UTF-8 is a more compact encoding since it uses 1 to 4 bytes for each symbol. Generally, this format is recommended if ASCII characters are most prevalent in your file because most such characters are stored in one byte each. Another advantage is that a UTF-8 file containing only ASCII characters has absolutely the same encoding as an ASCII file.
UTF-16 uses 2 to 4 bytes to store each symbol. However, a UTF-16 file does not always require more storage than UTF-8. For example, Japanese characters take 3 to 4 bytes in UTF-8 and 2 to 4 bytes in UTF-16. So, you may want to use UTF-16 if your Excel data contains any Asian characters, including Japanese, Chinese or Korean. A noticeable disadvantage of this format is that it’s not fully compatible with ASCII files and requires some Unicode-aware programs to display them. Please keep this in mind if you are going to import the resulting file somewhere outside of Excel.
If you are ready to convert XLS or XLSX files to create UTF-8 or UTF-16 CSV files on Windows. The primary choice would be Microsoft Excel. However, it is said that using Excel for exporting to CSV as it tends to create unreadable characters in CSV files. You can also use Notepad to add the .csv extension and save it as the format you want. what’s more, to save CSV file as UTF-8 encoded, you can upload the file on Google Drive and easily store it as UTF-8.
Excel for Mac does not natively support the import or export of UTF-8 encoded files, you cannot get off the ground the same way as what you di in Windows. Microsoft Excel for Mac cannot open a CSV file with UTF-8 characters. To make matters worse, if you put UTF-8 characters into an excel file and try to save it as CSV, it will generate garbage. It just won’t write the proper UTF-8 encoding into the file.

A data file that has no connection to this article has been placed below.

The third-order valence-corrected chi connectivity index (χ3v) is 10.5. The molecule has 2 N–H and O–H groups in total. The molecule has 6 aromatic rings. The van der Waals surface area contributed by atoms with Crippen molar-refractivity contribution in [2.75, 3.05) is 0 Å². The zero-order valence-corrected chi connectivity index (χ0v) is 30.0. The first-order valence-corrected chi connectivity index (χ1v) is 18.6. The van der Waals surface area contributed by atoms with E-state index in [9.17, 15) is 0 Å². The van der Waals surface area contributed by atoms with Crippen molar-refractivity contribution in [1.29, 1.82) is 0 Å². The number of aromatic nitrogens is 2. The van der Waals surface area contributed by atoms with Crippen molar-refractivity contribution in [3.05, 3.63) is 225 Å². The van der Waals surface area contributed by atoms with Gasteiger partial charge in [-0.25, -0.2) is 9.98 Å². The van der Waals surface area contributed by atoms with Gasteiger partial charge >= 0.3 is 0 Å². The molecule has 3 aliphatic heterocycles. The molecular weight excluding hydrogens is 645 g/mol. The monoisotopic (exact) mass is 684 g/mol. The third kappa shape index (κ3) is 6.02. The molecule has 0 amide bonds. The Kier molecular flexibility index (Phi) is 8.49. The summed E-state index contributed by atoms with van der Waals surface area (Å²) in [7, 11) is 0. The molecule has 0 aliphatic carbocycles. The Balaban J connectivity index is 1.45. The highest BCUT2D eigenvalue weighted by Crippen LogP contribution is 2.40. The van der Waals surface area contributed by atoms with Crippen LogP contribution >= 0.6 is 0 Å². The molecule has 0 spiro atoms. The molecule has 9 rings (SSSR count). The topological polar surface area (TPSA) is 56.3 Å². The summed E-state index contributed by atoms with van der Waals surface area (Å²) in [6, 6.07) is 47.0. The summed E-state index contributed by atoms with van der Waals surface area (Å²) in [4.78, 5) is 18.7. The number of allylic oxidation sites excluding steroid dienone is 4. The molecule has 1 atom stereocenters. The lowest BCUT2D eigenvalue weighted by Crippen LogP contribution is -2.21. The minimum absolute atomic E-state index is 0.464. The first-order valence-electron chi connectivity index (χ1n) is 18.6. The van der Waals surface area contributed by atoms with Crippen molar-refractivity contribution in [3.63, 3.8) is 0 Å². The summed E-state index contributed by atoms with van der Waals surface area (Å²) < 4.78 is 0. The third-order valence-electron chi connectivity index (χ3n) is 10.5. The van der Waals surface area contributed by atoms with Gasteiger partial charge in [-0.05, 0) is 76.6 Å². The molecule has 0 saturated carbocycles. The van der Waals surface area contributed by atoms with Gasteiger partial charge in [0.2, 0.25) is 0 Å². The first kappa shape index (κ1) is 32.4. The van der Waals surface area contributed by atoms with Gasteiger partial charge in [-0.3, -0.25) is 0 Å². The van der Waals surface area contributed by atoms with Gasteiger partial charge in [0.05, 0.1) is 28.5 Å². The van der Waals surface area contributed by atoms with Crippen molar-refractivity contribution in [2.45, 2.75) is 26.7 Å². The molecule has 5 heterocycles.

If you spend $20 to download Numbers from the Mac App Store, it turns out that Numbers handles the UTF-8 encoding just fine, but their implementation of reading CSV files in Numbers is buggy.
Fortunately, you can try this easy-to-use converter-XLS2csv. The spreadsheet tool can correctly change files in UTF-8, and it has all of the search and replace functions you need. With this handy desktop application, you can save hours of tedious manual file conversions.
Step 1: Import your Excel file or a batch of files into this converter by clicking.
Step 2: Set your output directory to put your output in the right file.
Step 3: If you want to preview the convert effects, you can see it clearly
Step 4: In the Preview interface, there are “Sheet” and “Others” options for you, here is the sheet select setting:
Step 5: Clicking “others”, you can easily find the coding set, then you can feel free to choose UTF-8 or UTF-16, or any other codings here.
Step 6: The final step is to click the convert button, you can choose to convert one file at once or convert all files at one go.
Hopefully the above has given you an insight into the wonderful world of XLS2csv. Now download it and give it a try.
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